Dec 03, 2007
Krispy Krispy Kringle
An original glazed donut has 200 calories which is perhaps not too shocking when you consider that a hefty slice of whole grain bread might have ~160 calories. But what's in those 200 Krispy Kalories? 3 grams of protein and whole bunch of you-don't-need-it. And the glazed kreme-filled? 360 calories. The apple fritter ties for highest-calories-per-unit at 380.*
In case you were wondering, Krispy Kreme donuts are vegetarian. Some are even Kosher. Nutritional information here at Krispy Kreme Korporate.
So. I still love Krispy Kreme but now I have the digits to prove that I need to love those things like skydivers love their hobby: with great joy and with great care.
*When I was a kid, my family and I probably would have thought the apple fritter was healthiest because of the "apple". No longer.
Posted by: Valerie | Dec 3, 2007 12:27:01 AM
I love all (yeast) donuts. I've still never eaten a "hot now" Krispy Kreme donut, though.
Posted by: Lenore | Dec 3, 2007 10:27:26 PM
once in a blue moon I go to Guglhupf and have a fruit danish and brezel knot for Brekky washed down with some Tanzanian java. no not healthy not cheap but gooooooood
Posted by: Fritz | Dec 3, 2007 10:56:26 PM
Fritz -- you're actually HAVING breakfast, which puts you one up on most people.
Lenore -- um, that's really really bad that you've lived here that long and not done the KKHDN. Really REALLY bad.
Posted by: Phil | Dec 4, 2007 4:43:11 PM
I have to say that I find the current KK "snowman" doughnut very charming. But to look at, not to eat, because for the next three months I have to give up sugar and most likely the majority of my favorite carbohydrates. Sob.
Posted by: Pinky | Dec 4, 2007 7:51:05 PM
Happily, I once did the math and decided that one skydive (gear up, dirt dive, actual jump, and packing) burns about the same number of calories as one glazed KK donut provides. Happy me. :-) Blue Skies!
Posted by: Doc | Dec 5, 2007 4:38:39 AM
Um, I hate to tell you folks, but most donuts (especially yeast-risen ones) are essentially deep-fried in fat. It's not really deep-frying because the donuts float, so they have to be turned over to cook the other side. That's why you see a whitish line sometimes around the donut's equator: that's where the fat came up to.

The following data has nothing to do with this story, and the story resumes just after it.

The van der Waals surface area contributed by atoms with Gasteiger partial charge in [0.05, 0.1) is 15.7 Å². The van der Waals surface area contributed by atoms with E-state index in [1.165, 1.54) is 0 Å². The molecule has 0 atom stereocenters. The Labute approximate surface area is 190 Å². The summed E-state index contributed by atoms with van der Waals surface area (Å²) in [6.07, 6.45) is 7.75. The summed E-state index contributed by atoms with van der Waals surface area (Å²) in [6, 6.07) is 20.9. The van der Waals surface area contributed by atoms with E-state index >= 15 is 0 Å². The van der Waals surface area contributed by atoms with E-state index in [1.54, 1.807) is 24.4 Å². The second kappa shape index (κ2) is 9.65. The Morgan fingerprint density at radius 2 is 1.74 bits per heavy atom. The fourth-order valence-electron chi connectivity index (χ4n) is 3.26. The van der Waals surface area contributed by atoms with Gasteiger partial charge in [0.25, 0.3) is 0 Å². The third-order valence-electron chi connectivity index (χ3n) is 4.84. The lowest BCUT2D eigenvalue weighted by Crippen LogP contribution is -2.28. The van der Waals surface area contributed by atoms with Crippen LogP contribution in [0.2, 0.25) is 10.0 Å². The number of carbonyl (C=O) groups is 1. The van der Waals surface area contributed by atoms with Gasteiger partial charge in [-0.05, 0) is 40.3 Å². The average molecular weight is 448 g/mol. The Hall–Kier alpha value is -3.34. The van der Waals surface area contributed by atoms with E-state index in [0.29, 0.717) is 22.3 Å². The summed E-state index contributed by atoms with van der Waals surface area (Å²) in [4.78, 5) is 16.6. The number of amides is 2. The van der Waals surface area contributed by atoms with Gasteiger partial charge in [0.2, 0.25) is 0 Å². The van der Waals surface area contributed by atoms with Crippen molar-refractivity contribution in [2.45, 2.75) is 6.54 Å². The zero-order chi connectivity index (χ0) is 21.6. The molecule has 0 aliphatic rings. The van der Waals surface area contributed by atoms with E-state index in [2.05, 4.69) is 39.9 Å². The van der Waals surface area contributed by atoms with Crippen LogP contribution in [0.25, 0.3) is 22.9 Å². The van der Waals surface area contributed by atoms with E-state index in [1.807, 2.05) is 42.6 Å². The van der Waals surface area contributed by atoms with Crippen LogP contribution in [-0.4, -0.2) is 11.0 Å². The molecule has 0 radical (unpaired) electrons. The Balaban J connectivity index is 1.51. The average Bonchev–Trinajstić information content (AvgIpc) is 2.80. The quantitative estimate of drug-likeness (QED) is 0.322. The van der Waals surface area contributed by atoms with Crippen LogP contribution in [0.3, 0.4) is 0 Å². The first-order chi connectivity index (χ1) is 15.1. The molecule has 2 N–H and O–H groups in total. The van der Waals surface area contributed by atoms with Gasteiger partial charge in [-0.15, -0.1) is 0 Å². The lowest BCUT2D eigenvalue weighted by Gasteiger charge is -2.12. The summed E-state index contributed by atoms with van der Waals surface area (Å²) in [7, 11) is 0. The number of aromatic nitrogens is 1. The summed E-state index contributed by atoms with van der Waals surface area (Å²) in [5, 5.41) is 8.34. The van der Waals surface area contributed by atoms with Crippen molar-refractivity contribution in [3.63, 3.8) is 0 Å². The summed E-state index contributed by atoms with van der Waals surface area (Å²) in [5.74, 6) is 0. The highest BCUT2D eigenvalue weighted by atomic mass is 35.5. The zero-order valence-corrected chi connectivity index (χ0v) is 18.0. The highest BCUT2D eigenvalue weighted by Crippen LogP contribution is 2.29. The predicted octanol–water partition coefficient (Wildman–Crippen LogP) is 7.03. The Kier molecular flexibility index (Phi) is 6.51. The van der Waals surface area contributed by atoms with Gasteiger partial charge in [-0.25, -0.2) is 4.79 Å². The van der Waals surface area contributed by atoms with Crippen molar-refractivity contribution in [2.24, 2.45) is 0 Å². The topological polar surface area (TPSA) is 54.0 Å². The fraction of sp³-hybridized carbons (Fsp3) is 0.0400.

Posted by: Joseph H. Vilas | Dec 5, 2007 5:09:55 PM
Thanks, Joe. Out of curiosity, I once asked for a Krispy Kreme glazed donut pulled off the line just after it came out of the fryer and just before it got to the sugar curtain.
BLEAH!!! It was like a piece of bread soaked in hot vegetable oil. Which, of course, is just what it was. I had never realized how much of the oil got taken up into the donut.
Mind you, that was just the flavor disaster I was understanding at the time. I didn't realize how many calories were also involved because I was stuck in the mindset about vegetables.
I think what I've had a hard time mentally (if not physically) internalizing is that the "vegetable" in "vegetable oil" does not mean "nothing but healthy and good for you."
Apparently, "Eat your vegetables" does not mean "eat your vegetable fat". :-)
Most vegetable oils have ~120 calories per tablespoon. I didn't realize it was that high. I've long known enough to avoid palm oils, but I didn't realize that the "good" oils were all so calorific.
More here at dietbites.com:
Posted by: Phil | Dec 5, 2007 6:24:02 PM
Any pure fat is going to have 9 calories per gram, period. Carbohydrates and proteins come in at 4 calories/gram. (By the way, these are the standard dietetic calories, not the calories you learned about in physics class. 1 dietetic calorie = 1 kcal on the physics scale. If this confuses you, ignore it.) So palm oil = 9 calories per gram. Butterfat? 9 calories/gram. Canola oil? You guessed it: 9 calories/gram. Lard? 9 cal/gm.
People get confused over the healthy/non-healthy fat thing. All those fats are 9 calories per gram. The healthy/non-healthy thing has nothing to do with calories. It has to do with whether the fat helps raise or lower blood cholesterol levels, particularly LDL (Low Density Lipoprotein). LDL is bad (think L for Lethal). HDL is good in the sense that it's not LDL. But you can still get fat on HDL and damage yourself.
So, if you deep fry one piece of chicken in lard, and another in canola oil, the number of calories in the piece of chicken is going to be essentially the same.
Posted by: Joseph H. Vilas | Dec 7, 2007 11:30:20 AM